I believe It is important to have a cultural identity, important to know where you come from, how strong are the roots of your birth, what is it that makes your culture unique and makes it thrive. And when we think of a cultural identity food plays a huge part. We eat the food of our fathers and forefathers, what they grew up eating becomes a norm of life for us. But cultural influences don’t just have to be internal they can be external too. Even though both my parents are Punjabi since we lived in Ulhasnagar the cuisine of “Sindh” had an enormous influence on our palates. We grew up eating Sindhi food till it ran in our blood along with our cuisine. Along the way, other cultural influences also made their mark.
However, nothing else has had a greater impact then Maharashtrian food because that is what the husband grew up on and having being married for more than a decade it is but obvious that the Maharashtrian cuisine has also made its mark in not just my kitchen but my life. Since I am the cook in the house my Punjabiness dominates the kitchen on most days. But I try to also be fair and make the food that the husband has etched in his memories. Since we live abroad, away from family, away from local influences it becomes imperative that I cook food that he associates with. Food that runs in his blood so he remembers the flavours, the taste, the smell of his mother’s cooking. And this “Vatanycha Usal” (Dried Green Peas Curry) is the dish of his childhood.
The Usal is a mixture of Coconut, Sesame seeds and Onion and can be made in advance for days that you want to indulge in this very rustic and delicious dish. It is heartening to see his Green eyes light up every time I make this and the man of few words nods his head when I ask “Does this taste like your mum’s cooking?”
Recipe: (Preparation time 60 minutes, serves 8)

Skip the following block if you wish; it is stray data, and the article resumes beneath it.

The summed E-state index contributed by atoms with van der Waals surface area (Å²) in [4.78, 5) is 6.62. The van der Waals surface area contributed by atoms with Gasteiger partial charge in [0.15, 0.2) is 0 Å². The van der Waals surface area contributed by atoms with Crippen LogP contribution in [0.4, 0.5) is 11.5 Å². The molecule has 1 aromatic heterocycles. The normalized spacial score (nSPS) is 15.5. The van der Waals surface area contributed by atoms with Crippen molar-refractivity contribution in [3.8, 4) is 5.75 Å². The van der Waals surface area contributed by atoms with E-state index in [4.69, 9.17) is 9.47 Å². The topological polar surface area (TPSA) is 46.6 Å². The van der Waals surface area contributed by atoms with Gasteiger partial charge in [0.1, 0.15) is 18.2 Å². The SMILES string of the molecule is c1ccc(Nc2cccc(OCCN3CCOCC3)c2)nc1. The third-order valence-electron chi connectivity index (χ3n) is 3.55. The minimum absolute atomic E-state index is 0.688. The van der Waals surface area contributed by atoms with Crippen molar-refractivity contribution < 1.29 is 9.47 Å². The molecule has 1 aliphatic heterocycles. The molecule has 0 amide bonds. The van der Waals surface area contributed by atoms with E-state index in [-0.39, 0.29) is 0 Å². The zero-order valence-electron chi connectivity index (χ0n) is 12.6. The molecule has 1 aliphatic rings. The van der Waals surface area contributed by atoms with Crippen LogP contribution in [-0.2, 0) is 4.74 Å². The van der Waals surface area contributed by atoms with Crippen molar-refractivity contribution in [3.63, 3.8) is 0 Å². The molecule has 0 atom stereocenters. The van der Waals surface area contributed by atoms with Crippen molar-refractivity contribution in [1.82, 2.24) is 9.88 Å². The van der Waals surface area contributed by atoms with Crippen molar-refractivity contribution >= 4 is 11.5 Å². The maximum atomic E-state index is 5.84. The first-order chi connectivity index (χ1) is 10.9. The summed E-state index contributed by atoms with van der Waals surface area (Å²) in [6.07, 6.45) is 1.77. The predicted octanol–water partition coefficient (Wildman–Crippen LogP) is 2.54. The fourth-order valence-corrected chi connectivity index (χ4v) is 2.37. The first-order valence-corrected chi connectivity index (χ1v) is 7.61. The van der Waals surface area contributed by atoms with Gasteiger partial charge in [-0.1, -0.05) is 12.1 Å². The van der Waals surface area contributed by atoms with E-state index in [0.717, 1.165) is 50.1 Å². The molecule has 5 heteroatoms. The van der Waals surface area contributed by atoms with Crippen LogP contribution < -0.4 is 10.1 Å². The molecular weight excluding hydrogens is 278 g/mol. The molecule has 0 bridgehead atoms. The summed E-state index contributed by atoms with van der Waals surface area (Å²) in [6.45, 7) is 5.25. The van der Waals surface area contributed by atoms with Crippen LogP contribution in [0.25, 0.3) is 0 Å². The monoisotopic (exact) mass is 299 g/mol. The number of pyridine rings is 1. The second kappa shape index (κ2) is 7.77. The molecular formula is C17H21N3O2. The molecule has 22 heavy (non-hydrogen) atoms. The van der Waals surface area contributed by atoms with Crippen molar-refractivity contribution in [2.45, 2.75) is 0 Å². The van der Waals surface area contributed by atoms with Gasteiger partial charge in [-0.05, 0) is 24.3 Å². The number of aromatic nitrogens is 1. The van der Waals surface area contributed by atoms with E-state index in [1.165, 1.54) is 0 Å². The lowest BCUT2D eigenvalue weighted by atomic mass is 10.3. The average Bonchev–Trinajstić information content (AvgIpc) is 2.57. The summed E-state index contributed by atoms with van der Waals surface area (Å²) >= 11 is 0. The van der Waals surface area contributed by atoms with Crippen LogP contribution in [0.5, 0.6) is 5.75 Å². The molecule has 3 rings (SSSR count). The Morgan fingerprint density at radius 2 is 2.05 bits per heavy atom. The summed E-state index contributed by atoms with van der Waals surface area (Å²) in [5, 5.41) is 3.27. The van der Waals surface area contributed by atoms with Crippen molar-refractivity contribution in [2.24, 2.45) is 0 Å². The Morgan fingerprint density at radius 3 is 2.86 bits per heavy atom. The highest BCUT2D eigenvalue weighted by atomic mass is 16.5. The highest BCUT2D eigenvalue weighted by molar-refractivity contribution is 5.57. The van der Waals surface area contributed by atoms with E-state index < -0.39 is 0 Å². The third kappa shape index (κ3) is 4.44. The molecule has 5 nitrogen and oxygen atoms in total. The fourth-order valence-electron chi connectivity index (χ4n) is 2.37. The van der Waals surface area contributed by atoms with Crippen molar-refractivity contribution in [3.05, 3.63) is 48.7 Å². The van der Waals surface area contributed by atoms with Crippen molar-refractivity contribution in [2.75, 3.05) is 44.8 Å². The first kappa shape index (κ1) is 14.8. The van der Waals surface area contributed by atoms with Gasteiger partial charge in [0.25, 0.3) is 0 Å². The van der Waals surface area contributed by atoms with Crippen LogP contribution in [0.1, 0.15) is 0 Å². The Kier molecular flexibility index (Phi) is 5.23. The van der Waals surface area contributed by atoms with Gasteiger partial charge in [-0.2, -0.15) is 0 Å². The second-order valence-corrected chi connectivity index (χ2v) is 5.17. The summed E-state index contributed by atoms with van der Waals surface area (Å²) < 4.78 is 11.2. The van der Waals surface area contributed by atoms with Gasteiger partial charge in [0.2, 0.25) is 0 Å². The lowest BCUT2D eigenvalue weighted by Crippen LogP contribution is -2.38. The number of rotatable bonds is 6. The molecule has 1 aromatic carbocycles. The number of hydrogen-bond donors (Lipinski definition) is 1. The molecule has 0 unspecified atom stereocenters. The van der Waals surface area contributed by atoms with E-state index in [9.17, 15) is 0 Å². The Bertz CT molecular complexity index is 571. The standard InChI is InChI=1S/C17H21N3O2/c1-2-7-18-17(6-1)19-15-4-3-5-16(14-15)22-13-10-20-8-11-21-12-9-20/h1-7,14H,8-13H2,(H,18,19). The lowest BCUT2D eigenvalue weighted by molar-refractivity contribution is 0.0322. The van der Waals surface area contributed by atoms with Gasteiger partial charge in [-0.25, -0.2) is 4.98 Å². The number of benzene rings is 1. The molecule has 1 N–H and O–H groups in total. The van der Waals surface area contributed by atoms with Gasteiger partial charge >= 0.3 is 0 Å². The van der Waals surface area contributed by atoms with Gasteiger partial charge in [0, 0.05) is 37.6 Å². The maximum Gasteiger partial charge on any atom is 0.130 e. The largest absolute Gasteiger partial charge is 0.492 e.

1 ½ Cup dried Green Peas
1/2 cup grated Coconut (I used freshly frozen Coconut)
1 Tbsp Sesame seeds
Two medium sized onions (1 onion finely chopped and the other roughly chopped)
2 Tomatoes (Pureed)
5 – 6 Curry leaves
One tsp fresh Garlic paste
One tsp fresh Ginger paste
Handful of Fresh Coriander
One tsp Red Chilli powder
One tsp Turmeric powder
One tsp Coriander powder
One tsp Cumin powder
One tsp Dry Mango Powder
1/2 tsp Mustard seeds
1/2 tsp Cumin seeds
One tsp Garam masala powder or Goda Masala
Salt to taste
Two Tsp Vegetable Oil
Soak the peas in a bowl of water overnight or at least for a few hours.
Add one tsp of Oil in the pan and add the roughly chopped Onion, Coconut and Sesame seeds and roast till slightly brown on a medium flame. Keep stirring so the Coconut doesn’t burn.
Transfer the Coconut mixture into a grinder. Add ½ cup of water and grind it to a fine paste. You can make this mixture days in advance and freeze it. Using it whenever you want to make Usal.
In a pressure cooker add some Oil, Cumin, Mustard seeds and Curry leaves and let them splutter. Add the finely chopped Onion and cook till translucent.
Add the Tomato Puree and let it cook till the Oil starts to separate. Add all the dry masalas – Chilli, Turmeric, Coriander, Cumin, Garam Masala, Salt and Dry mango powder and let the masalas cook for a few minutes.
Now add the Coconut paste to the Tomato mixture. Mix everything well together till the oil starts to separate.
Drain the water from the Peas and mix well. Add 2 ½ cups of water and pressure cook for 8 – 9 whistles.
Serve hot with Rotis.